The Power of Maps and the Politics of Borders–
This three-day conference will be held in conjunction with the APS Museum’s exhibit, Mapping a Nation: Shaping the Early American Republic, which traces the creation and use of maps from the mid-eighteenth century through the early republic to show the different ways in which maps produced and extended the physical, political, and ideological boundaries of the new nation while creating and reinforcing structural inequalities.
While the exhibit and conference are focused in particular on the early American republic, it will include topics like:
- The forms of power expressed by maps and through the process of mapmaking in the Atlantic World
- The politics of borders as symbols of conflict, contestation, negotiation, and peace during the American Revolution
- The role of maps in state-building efforts and in constructing a sense of nationhood during the early national period, while also serving as a means of disempowerment and exclusion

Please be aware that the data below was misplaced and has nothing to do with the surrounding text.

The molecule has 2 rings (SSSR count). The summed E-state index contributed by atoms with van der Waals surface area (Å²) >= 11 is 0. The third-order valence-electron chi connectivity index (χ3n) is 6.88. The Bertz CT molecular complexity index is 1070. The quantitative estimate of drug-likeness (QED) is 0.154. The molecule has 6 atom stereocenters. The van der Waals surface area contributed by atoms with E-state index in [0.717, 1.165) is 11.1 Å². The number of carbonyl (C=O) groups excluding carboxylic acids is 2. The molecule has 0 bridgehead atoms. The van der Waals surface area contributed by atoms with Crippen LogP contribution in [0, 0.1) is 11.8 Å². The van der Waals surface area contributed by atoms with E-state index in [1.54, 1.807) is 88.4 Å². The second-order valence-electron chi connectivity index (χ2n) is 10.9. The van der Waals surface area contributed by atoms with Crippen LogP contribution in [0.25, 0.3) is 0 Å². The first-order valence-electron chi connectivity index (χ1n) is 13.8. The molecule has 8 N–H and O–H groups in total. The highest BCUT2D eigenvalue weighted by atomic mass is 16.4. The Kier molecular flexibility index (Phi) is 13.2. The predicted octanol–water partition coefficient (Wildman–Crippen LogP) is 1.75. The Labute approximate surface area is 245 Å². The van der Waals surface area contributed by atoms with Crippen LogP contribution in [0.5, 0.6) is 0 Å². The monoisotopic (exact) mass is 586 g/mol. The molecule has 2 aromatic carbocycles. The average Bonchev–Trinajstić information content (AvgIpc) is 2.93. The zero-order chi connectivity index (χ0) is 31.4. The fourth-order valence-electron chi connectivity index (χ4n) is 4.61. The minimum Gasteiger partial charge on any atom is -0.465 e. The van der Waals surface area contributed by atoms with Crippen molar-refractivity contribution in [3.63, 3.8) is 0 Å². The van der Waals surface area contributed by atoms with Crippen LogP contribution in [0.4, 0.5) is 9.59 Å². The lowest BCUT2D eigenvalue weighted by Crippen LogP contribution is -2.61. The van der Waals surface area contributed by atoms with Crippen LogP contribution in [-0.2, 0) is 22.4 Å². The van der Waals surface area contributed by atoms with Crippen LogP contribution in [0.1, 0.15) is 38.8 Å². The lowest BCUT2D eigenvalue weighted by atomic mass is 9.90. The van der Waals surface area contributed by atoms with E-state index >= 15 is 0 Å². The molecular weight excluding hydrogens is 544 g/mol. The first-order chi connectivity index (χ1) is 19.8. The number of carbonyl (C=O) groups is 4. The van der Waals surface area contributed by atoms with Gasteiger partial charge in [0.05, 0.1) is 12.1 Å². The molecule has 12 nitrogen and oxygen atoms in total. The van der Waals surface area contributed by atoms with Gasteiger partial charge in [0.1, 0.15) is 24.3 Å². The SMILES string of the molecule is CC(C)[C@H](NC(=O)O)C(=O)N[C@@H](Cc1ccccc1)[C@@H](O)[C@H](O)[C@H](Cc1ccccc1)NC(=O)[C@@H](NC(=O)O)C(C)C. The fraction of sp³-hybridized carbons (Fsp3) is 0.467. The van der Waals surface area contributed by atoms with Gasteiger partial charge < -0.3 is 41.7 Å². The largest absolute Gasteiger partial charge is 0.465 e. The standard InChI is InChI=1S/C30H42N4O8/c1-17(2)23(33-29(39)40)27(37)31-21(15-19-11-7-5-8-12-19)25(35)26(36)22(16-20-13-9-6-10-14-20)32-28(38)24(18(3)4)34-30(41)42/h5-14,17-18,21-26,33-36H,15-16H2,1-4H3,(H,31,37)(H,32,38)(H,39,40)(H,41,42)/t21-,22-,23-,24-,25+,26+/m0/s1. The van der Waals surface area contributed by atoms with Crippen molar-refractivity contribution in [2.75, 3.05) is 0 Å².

- The varied uses of maps as diplomatic tools, as legal documents, as works of art, as assertions of sovereignty, and in other ways during the Age of Atlantic Revolutions
- The different forms of cartographic knowledge that existed in colonial and revolutionary North America
- The labor, skills, technologies, and publications used in the creation and dissemination of maps in the eighteenth and nineteenth centuries
- The various ways maps were read in the early republic and are interpreted today by scholars and others
- The role of maps and other cartographic tools in enabling or hindering scientific expeditions, and the ways in which new scientific thinking shaped maps and mapmaking in the Enlightenment.